Received 21st January 2017 Accepted 20th April 2017 th Published 9 May 2017

ABSTRACT The best experimental design to use in any given condition is the one which estimates the desired effects and contrasts with maximum precision or efficiency. In uniformity trial data, the treatments being considered as dummy, the relative efficiencies of various experimental designs were determined using the yield data taken from the uniformly raised sunflower crop during February 2014 to June 2014 at CCSHAU research farm, Hisar. Randomized Block Design (RBD) was found to be more effective in reducing error variation over Completely Randomized Design (CRD). Latin Square Design (LSD) was found to be more advantageous over CRD as well as RBD only when _____________________________________________________________________________________________________ *Corresponding author: E-mail: [email protected];

Lohmor et al.; ARRB, 12(4): 1-7, 2017; Article no.ARRB.31728

columns were considered as blocks. Split plot design was more efficient than RBD on comparison with sub plots (10.82% gain in precision) while less efficient with main plots in comparison to RBD. 5 In case of factorial experiments, the gain in efficiency of the confounded design of order 2 increases upto 68 per cent for the 4-plots block.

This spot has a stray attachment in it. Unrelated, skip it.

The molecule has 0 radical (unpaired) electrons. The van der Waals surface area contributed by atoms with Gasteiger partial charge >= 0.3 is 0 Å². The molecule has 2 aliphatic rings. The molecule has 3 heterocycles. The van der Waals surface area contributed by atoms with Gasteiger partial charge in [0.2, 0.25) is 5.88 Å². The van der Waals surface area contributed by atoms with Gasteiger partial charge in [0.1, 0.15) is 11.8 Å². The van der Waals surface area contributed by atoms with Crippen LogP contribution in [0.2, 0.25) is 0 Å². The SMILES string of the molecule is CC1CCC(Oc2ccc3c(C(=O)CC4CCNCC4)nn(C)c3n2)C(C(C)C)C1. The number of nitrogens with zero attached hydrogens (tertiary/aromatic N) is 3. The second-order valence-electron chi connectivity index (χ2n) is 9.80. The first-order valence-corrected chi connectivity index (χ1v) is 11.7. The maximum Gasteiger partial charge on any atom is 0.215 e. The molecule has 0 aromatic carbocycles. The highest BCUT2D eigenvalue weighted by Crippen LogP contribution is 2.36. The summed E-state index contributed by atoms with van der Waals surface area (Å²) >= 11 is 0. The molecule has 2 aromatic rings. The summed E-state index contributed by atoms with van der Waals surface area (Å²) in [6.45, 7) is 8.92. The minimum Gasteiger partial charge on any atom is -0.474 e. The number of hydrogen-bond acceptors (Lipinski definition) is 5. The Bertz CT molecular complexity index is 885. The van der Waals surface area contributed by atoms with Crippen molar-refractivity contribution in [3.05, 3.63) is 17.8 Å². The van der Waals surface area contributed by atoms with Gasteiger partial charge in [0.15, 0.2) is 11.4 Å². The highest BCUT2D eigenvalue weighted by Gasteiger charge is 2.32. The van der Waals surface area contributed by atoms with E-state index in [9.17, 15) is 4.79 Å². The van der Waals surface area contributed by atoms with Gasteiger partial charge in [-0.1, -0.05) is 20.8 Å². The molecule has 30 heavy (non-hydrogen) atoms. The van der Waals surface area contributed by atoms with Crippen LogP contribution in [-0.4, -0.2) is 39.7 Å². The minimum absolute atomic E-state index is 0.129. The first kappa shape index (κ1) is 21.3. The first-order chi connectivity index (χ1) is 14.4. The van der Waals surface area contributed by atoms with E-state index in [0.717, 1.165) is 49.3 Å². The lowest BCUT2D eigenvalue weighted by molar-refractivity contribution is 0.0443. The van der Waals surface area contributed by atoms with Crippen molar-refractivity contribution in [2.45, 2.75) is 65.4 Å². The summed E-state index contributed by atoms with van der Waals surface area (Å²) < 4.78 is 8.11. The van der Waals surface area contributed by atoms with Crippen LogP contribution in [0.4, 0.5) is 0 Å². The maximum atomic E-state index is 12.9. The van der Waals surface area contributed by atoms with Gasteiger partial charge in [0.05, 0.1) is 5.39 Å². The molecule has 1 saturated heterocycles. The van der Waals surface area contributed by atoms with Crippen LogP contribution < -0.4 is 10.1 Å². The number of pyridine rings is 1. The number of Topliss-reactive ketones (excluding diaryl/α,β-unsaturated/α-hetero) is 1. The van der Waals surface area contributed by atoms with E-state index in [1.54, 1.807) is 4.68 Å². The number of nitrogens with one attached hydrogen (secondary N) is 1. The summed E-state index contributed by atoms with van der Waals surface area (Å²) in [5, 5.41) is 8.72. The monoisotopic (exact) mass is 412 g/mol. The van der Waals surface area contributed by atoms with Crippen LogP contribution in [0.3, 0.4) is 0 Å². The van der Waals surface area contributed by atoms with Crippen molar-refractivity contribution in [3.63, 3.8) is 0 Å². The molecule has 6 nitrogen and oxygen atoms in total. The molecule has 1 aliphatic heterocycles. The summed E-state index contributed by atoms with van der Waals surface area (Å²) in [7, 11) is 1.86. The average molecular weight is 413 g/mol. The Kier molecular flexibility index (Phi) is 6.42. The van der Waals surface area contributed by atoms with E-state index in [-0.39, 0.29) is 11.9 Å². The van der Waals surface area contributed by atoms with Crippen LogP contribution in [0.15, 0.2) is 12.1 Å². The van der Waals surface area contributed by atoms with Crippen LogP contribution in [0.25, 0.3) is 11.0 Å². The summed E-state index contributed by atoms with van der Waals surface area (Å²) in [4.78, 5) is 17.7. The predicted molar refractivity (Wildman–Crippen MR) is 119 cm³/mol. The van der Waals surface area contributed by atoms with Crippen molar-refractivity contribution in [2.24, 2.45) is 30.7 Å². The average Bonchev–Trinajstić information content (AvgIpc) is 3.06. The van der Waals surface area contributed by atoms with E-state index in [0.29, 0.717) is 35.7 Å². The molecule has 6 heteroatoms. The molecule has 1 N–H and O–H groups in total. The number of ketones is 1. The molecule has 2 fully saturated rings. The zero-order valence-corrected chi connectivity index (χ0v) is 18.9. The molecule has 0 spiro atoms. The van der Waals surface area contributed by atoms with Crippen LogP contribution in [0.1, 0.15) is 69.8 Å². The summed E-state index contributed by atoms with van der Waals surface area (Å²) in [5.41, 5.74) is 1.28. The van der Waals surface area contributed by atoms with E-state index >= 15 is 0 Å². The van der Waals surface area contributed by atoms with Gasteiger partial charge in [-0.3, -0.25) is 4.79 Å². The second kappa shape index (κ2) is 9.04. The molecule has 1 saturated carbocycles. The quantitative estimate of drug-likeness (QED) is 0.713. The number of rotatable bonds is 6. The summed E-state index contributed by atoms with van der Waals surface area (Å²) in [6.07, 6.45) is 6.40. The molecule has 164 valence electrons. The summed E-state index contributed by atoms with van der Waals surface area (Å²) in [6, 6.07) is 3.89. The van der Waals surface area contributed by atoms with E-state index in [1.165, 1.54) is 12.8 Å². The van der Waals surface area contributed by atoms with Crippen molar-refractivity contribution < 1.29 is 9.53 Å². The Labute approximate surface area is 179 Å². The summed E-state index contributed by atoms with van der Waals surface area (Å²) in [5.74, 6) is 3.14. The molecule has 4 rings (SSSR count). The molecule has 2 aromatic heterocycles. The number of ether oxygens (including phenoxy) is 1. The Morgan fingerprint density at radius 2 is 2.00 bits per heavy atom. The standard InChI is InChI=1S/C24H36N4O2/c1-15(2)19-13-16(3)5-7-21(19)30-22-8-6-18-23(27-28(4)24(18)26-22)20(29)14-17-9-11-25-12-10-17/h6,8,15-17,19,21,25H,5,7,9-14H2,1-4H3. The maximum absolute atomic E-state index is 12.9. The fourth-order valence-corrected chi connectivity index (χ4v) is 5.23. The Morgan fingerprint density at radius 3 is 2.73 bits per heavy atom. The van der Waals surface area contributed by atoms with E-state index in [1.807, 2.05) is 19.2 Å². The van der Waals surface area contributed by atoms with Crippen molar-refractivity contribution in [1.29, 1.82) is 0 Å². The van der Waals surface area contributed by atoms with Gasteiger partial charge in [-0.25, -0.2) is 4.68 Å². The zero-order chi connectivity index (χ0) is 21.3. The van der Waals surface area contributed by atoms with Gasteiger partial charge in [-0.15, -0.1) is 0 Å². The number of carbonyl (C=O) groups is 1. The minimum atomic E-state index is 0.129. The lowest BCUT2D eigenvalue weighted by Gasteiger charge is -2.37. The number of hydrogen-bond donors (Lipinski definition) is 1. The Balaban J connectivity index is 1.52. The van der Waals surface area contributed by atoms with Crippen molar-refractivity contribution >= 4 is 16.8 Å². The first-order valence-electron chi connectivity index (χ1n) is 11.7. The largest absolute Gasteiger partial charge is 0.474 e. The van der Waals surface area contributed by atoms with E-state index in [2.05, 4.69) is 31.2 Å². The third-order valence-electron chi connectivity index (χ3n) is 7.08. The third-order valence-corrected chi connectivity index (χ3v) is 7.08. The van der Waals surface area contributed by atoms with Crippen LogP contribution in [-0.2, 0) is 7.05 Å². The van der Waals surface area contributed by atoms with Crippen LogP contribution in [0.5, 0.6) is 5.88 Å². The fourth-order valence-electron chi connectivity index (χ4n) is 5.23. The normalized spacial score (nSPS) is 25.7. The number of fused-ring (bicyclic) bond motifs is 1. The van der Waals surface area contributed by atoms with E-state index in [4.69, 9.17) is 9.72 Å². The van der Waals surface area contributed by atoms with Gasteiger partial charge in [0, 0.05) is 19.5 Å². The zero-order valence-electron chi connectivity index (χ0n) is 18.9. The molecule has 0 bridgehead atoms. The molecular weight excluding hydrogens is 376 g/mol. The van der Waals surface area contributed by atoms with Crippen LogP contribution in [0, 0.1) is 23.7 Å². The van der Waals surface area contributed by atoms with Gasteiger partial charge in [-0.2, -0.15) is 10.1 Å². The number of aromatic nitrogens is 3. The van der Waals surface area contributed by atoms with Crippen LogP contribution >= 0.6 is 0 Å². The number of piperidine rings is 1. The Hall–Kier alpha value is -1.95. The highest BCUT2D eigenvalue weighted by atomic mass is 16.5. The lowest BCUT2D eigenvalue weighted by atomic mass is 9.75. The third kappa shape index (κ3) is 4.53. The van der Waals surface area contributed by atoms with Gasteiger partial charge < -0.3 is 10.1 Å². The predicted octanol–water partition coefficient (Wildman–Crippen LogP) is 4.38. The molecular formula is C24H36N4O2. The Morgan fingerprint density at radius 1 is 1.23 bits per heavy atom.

Keywords: Experimental design; relative efficiency; uniformity trial; completely randomized design; randomized block design; Latin square design. principle has been extended further to improve RBD by eliminating more sources of variation and Latin Square Design (LSD) is one such improved design with provision for the elimination of two sources of variation. Under the situations where different combinations of factors at different levels are tested, it is the factorial experiment alone which can furnish information regarding the interactions between various factors under study. It becomes extremely difficult to accommodate a large number of treatments in a block, because blocks of large sizes will not be sufficiently homogeneous and the precision of the treatments comparisons with heterogeneous blocks may suffer. One possible way of maintaining homogeneity would be to adopt the principle of confounding by sacrificing all or a part of information on certain treatment comparisons. The whole replicate is divided into desired number of small blocks.